Neurological examination timing
is almost „evergreen“ question about the examination by neurologist already
in the emergency room in hospital at patients with severe brain injury (GCS
3-8). These patients are from the place of accident on mostly under
analgosedation, muscle relaxation and arteficial ventilation and they are
examined by a special neurologist as early as in emergency departments of the
hospitals, even at the expense of disturbing of already introduced
analgosedation and relaxation in order to make clinical neurological examination
as exact as possible.
care system with paramedics (US or UK) this question is not hot topic, because
the first patients´ contact with the doctor, and consequently the first
pharmacotherapy as well, use to be made at the emergency departments in
hospitals. But the situation is slowly being changed there too1. Our Continental
situation (in our country and in e.g. Germany) is quite different in the sense
that the emergency physicians are going to the place of accident. Our
emergency physicians are able not only to take basic traumatological and
neurological examination, but also to fight effectively with potential systemic
hypotension or hypoxia of the patient.
And so we believe that in situation when emergency physician decided that the patient with severe brain injury should get analgosedation, eventually muscle relaxation, and arteficial ventilation, it is useful (and for patients with intracranial hypertension just benefitial) to postpone clinical examination by the neurologist until the patient is on ICU bed. There is evidence that even a very short (some minutes) elevation of intracranial pressure is decreasing hope of a severely injured patient for survival and satisfactory state after injury 2-5.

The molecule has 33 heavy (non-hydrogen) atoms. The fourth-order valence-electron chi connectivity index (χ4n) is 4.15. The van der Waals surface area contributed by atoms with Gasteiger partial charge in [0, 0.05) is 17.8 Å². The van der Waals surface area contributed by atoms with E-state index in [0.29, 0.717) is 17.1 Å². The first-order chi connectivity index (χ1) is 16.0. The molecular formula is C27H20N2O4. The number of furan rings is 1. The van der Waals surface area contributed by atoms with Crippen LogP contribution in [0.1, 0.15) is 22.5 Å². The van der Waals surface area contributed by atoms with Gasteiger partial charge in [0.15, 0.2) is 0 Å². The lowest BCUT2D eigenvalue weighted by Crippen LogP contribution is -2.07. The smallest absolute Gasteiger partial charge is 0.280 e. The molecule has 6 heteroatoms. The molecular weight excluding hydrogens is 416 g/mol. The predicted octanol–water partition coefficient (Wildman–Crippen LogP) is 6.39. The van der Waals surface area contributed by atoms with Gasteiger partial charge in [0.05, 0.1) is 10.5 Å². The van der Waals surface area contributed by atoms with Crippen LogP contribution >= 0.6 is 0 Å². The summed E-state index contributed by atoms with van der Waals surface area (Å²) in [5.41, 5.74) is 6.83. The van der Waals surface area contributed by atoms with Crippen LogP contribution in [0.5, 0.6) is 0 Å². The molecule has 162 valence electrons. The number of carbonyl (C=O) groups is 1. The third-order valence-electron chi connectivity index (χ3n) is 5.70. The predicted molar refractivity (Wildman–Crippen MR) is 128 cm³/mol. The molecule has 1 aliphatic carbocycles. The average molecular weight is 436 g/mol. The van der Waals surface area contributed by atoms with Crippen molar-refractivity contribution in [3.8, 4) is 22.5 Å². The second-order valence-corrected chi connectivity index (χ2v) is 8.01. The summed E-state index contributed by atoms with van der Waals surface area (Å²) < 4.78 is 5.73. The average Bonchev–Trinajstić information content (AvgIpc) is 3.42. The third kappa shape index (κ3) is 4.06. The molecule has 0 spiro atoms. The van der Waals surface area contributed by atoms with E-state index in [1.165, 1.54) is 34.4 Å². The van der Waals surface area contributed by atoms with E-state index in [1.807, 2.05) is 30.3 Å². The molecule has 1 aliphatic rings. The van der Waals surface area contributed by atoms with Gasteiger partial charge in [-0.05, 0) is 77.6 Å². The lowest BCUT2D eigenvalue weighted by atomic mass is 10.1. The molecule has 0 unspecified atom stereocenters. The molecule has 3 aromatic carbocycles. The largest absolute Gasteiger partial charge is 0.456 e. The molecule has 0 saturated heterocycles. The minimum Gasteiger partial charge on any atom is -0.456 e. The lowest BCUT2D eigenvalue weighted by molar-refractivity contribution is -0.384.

The first meeting with the neurologist should take place only after immediate CT brain examination. On this basis there can considered the ways of following treatment – either operative treatment in the case of postinjury intracranial haemorrhage, or non-operative one by monitoring ICP. In the ICU/CCU bed the patient is observed continually, whereby the degree of clear patient´s consciousness can be better discerned from the postinjury symptoms progression.
1. Marion DW, Carlier PM: Problems with initial Glasgow Coma Scale assessment caused by prehospital treatment of patients with head injury: Results of national survey. J Trauma 1994;36:89-95.
Chesnut RM, Marshall LF, Klauber MR, et al: The role of secondary brain
injury in determining outcome from severe head injury. J Trauma 1993;
3. Miller JD, Sweet RC, Narayan R, et al: Early insults to the injured brain. JAMA 1978;240:439-442.
4. Bouma GJ, Muizelaar JP: Cerebral blood flow, cerebral blood volume, and cerebrovascular reactivity after severe head injury. J Neurotrauma 1992; 9(Suppl 1):S333-S348.
Valadka AB, Narayan RK: Emergency room management of the head-injured
patient. In Narayan RK, Wilberger JR, Povlishock JT (eds): Neurotrauma. New
Last updated: 2000-08-04